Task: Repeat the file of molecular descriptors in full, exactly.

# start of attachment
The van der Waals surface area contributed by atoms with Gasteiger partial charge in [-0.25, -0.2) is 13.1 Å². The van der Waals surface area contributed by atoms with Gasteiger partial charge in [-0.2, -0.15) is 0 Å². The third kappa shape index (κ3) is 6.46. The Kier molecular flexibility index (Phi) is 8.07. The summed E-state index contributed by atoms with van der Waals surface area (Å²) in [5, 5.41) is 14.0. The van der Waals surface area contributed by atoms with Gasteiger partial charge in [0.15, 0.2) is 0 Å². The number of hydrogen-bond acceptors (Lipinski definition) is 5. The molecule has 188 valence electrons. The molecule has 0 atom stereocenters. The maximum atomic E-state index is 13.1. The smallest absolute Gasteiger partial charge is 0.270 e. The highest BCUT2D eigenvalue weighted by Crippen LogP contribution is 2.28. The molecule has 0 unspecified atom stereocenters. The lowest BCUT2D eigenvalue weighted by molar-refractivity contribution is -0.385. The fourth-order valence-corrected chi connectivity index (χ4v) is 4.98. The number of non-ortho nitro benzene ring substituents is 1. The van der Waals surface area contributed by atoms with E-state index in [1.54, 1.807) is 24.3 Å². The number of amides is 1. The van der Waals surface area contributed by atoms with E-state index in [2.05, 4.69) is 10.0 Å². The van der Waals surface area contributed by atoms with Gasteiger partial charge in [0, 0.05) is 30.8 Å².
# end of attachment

The van der Waals surface area contributed by atoms with Gasteiger partial charge in [-0.25, -0.2) is 13.1 Å². The van der Waals surface area contributed by atoms with Gasteiger partial charge in [-0.2, -0.15) is 0 Å². The third kappa shape index (κ3) is 6.46. The Kier molecular flexibility index (Phi) is 8.07. The summed E-state index contributed by atoms with van der Waals surface area (Å²) in [5, 5.41) is 14.0. The van der Waals surface area contributed by atoms with Gasteiger partial charge in [0.15, 0.2) is 0 Å². The number of hydrogen-bond acceptors (Lipinski definition) is 5. The molecule has 188 valence electrons. The molecule has 0 atom stereocenters. The maximum atomic E-state index is 13.1. The smallest absolute Gasteiger partial charge is 0.270 e. The highest BCUT2D eigenvalue weighted by Crippen LogP contribution is 2.28. The molecule has 0 unspecified atom stereocenters. The lowest BCUT2D eigenvalue weighted by molar-refractivity contribution is -0.385. The fourth-order valence-corrected chi connectivity index (χ4v) is 4.98. The number of non-ortho nitro benzene ring substituents is 1. The van der Waals surface area contributed by atoms with E-state index in [1.54, 1.807) is 24.3 Å². The number of amides is 1. The van der Waals surface area contributed by atoms with E-state index in [2.05, 4.69) is 10.0 Å². The van der Waals surface area contributed by atoms with Gasteiger partial charge in [0, 0.05) is 30.8 Å².